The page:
Theodore Roosevelt, Gerald Ford, Andrew Jackson, Richard Nixon

Theodore Roosevelt by Charles Dana Gibson / Graphite and conté crayon on paper, 1898 | Getting it Together by Neil Leifer / Color photograph on paper, 1980 | Andrew Jackson by Edward Williams Clay / Pencil on paper, 1831 |  Richard Nixon and Dwight D. Eisenhower by James Ormsbee Chapin / Oil on canvas, 1956 / National Portrait Gallery, Smithsonian Institution

Presidents in Waiting

January 20, 2009 - January 3, 2010

John Adams, perhaps our most cantankerous founding father, viewed vice presidency as the “most insignificant office” ever invented by man. Adams would probably have never guessed that 14 vice presidents would succeed to the presidency. This National Portrait Gallery exhibition will focus on these men, almost one-third of America’s presidents, and how they—upon the death or resignation of an incumbent or by winning election on their own—became president.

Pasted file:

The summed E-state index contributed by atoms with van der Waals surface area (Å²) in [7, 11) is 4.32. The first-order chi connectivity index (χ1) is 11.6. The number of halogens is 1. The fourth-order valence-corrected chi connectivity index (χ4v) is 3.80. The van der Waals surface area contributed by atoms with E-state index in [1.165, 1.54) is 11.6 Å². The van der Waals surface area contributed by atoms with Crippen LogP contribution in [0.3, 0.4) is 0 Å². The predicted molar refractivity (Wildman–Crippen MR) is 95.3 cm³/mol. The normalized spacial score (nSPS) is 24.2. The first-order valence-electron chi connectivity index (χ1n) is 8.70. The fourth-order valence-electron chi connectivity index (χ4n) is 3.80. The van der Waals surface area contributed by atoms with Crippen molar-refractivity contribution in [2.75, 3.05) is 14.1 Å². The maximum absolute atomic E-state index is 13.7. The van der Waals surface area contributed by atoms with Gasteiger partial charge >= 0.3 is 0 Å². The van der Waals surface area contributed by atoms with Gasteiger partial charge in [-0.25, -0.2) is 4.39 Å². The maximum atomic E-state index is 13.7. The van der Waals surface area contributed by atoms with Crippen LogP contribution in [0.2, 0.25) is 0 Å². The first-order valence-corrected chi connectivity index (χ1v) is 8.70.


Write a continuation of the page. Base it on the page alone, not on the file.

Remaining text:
• Presidents in Waiting

    View of "Presidents in Waiting." Photo by Mark Gulezian. 

  • Presidents in Waiting

    View of "Presidents in Waiting." Photo by Mark Gulezian. 

  • Presidents in Waiting

    View of "Presidents in Waiting." Photo by Mark Gulezian. 

  • Presidents in Waiting

    View of "Presidents in Waiting." Photo by Mark Gulezian.